What is Twitter?
Twitter is one of the most popular social networking and microblogging services. It allows its users to share information in spurts of 140 characters. Even though it seems like it isn’t enough, much of its popularity is credited to the brevity of the message (or tweet), thus lending itself to going straight to the point. But what exactly does Twitter do? This short video goes straight to the point:
How can I use it?
You need to sign up for an account at Twitter.com and come up with a user name, or twitter handle: the string of letters that goes after the “@” symbol. This is a list of UIUC departmental library twitter accounts to give you an idea:
Once you have your twitter handle you’re pretty much ready to go. Tweeting might seem like a daunting task, or sometimes just plain silly. This depends on what type of information you want to tweet about. Some people tweet about their everyday activites like Oprah Winfrey did just a few hours ago:
While some choose to make their Twitter accounts about their work or their organization. Libraries are well-known for doing this. For example, our own Scholarly Commons regularly tweets about their services to its users. Here are a few examples:
Once you’ve set up your Twitter account and followed the instructions you’re set. Twitter will prompt you to find and follow your friends, and will make suggestions of similarly minded people to follow.
RT? MT? #Whatisthat?
Twitter users know that with the 140 character limit on posts, space is at a premium. These acronyms that oftentimes accompany tweets (RT, MT) are abbreviations of commonly used terms to indicate that the content comes from another source. RT stands for “ReTweet” which means that user A is forwarding user B’s tweet verbatim to its followers. MT stands for “Modified Tweet” to indicate that user A has taken some of user B’s tweet but has added more text to the original tweet.
Finally there is the hash tag, or #funnylooking thing that pops up on tweets everywhere. These are searchable tags that allow all twitter users do a search for content that matches the tag. This is very useful for sharing information pertaining to the same topic for example, a conference like ALA, where attendees agree upon the use of the same hash tag like #ALA2011 for identifying conference tweets. Other folks use these as ironic commentary on their own tweets such as #worstdayinmylife, or the infamous #snowmaggeddon of 2010 just to name a few.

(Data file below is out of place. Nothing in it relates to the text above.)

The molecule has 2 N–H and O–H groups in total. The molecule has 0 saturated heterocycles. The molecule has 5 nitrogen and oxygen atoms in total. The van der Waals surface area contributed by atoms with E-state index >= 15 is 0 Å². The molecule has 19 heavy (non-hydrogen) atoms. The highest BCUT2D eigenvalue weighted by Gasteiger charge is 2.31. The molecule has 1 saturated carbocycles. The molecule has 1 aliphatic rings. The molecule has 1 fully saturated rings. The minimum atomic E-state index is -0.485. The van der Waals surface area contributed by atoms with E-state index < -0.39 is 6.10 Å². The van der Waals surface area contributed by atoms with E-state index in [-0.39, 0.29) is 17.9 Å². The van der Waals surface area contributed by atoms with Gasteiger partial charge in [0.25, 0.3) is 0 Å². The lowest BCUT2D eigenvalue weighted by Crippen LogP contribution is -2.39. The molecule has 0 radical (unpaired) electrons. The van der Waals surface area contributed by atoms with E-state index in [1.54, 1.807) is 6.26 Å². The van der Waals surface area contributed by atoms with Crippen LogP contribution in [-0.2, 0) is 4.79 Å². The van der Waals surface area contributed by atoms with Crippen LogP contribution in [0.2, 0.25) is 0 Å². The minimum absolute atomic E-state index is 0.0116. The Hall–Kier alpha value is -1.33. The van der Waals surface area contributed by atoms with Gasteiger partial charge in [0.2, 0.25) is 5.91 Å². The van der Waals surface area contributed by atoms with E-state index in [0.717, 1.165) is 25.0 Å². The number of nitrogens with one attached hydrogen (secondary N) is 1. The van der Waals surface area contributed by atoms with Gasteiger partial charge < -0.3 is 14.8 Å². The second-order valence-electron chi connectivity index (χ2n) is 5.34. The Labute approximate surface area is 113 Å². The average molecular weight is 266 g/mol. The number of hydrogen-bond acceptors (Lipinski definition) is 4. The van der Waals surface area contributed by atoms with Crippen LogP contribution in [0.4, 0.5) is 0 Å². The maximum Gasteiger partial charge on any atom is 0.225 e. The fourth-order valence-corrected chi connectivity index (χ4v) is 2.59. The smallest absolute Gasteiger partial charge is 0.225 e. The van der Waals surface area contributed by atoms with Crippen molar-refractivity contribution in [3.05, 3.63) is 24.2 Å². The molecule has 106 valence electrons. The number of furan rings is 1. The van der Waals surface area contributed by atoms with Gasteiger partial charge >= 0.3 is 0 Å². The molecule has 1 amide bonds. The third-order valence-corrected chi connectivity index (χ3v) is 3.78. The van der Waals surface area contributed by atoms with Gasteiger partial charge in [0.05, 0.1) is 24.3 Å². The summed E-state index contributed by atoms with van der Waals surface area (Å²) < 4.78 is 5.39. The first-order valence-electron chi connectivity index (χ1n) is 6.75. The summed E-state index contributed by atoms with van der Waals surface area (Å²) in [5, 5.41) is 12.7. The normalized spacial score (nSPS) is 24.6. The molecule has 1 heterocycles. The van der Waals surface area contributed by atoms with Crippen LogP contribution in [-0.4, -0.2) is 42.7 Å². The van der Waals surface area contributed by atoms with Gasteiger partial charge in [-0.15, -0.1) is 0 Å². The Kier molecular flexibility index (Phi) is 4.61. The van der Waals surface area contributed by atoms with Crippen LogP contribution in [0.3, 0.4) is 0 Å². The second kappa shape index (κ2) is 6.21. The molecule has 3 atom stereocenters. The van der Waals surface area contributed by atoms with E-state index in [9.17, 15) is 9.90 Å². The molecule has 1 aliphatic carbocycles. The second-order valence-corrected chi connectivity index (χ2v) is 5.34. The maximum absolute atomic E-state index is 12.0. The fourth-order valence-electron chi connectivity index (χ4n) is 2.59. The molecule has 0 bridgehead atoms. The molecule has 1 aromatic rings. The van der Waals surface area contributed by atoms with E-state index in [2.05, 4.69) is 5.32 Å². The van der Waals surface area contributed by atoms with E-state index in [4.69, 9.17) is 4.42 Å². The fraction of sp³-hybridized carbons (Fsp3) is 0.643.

Twitter is often criticized for limiting its users to share information in 140-long character spurts. While the brevity of the posts can be a challenge, the speed at which information travels across networks of users can be astonishing. In my own experience I’ve found that I can ask a question to my followers and get a reliable answer in a matter of seconds. For example, I found out on Twitter first when the UIUC campus was closed last winter due to inclement weather, due to the UIUC homepage and email systems being bogged down by increased traffic. Meredith Farkas, newly the Head of Instructional Services at Portland State University in Oregon wrote an interesting post on how she is making the most out of her twitter experience and how she came around to enjoy it.
It wouldn’t be a Thing without a Task, would it? This task has two parts:
- Think about how you might (or do) use Twitter in your work, and tell us about it. Tell us about it here, or in your own blog (with a trackback or link back to this post).
- Create a Twitter account for yourself professionally, or possibly for your unit. Post your Twitter handle in the comments here, so we can all follow the great work we all do.
Article on Twitter fromWikipedia – http://en.wikipedia.org/wiki/Twitter#Features
What are hashtags? – https://support.twitter.com/articles/49309-what-are-hashtags-symbols